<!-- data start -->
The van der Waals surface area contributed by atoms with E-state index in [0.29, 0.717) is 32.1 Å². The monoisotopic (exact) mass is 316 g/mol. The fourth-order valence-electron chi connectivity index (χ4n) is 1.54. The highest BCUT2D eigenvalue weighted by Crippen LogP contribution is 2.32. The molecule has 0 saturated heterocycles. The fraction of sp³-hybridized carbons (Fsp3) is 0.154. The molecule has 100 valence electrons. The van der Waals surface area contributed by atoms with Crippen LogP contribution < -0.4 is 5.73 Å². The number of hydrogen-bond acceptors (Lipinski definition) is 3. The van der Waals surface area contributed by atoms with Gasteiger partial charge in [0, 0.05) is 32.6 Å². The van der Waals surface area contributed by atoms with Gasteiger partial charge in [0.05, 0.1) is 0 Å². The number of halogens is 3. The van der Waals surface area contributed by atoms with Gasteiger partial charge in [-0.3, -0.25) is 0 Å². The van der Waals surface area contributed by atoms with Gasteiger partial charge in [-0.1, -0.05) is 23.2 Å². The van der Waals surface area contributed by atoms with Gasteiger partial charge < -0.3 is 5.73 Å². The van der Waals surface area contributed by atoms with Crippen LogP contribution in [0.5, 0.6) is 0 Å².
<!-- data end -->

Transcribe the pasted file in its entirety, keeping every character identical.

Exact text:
The van der Waals surface area contributed by atoms with E-state index in [0.29, 0.717) is 32.1 Å². The monoisotopic (exact) mass is 316 g/mol. The fourth-order valence-electron chi connectivity index (χ4n) is 1.54. The highest BCUT2D eigenvalue weighted by Crippen LogP contribution is 2.32. The molecule has 0 saturated heterocycles. The fraction of sp³-hybridized carbons (Fsp3) is 0.154. The molecule has 100 valence electrons. The van der Waals surface area contributed by atoms with Crippen LogP contribution < -0.4 is 5.73 Å². The number of hydrogen-bond acceptors (Lipinski definition) is 3. The van der Waals surface area contributed by atoms with Gasteiger partial charge in [0, 0.05) is 32.6 Å². The van der Waals surface area contributed by atoms with Gasteiger partial charge in [0.05, 0.1) is 0 Å². The number of halogens is 3. The van der Waals surface area contributed by atoms with Gasteiger partial charge in [-0.3, -0.25) is 0 Å². The van der Waals surface area contributed by atoms with Gasteiger partial charge in [-0.1, -0.05) is 23.2 Å². The van der Waals surface area contributed by atoms with Gasteiger partial charge < -0.3 is 5.73 Å². The van der Waals surface area contributed by atoms with Crippen LogP contribution in [0.5, 0.6) is 0 Å².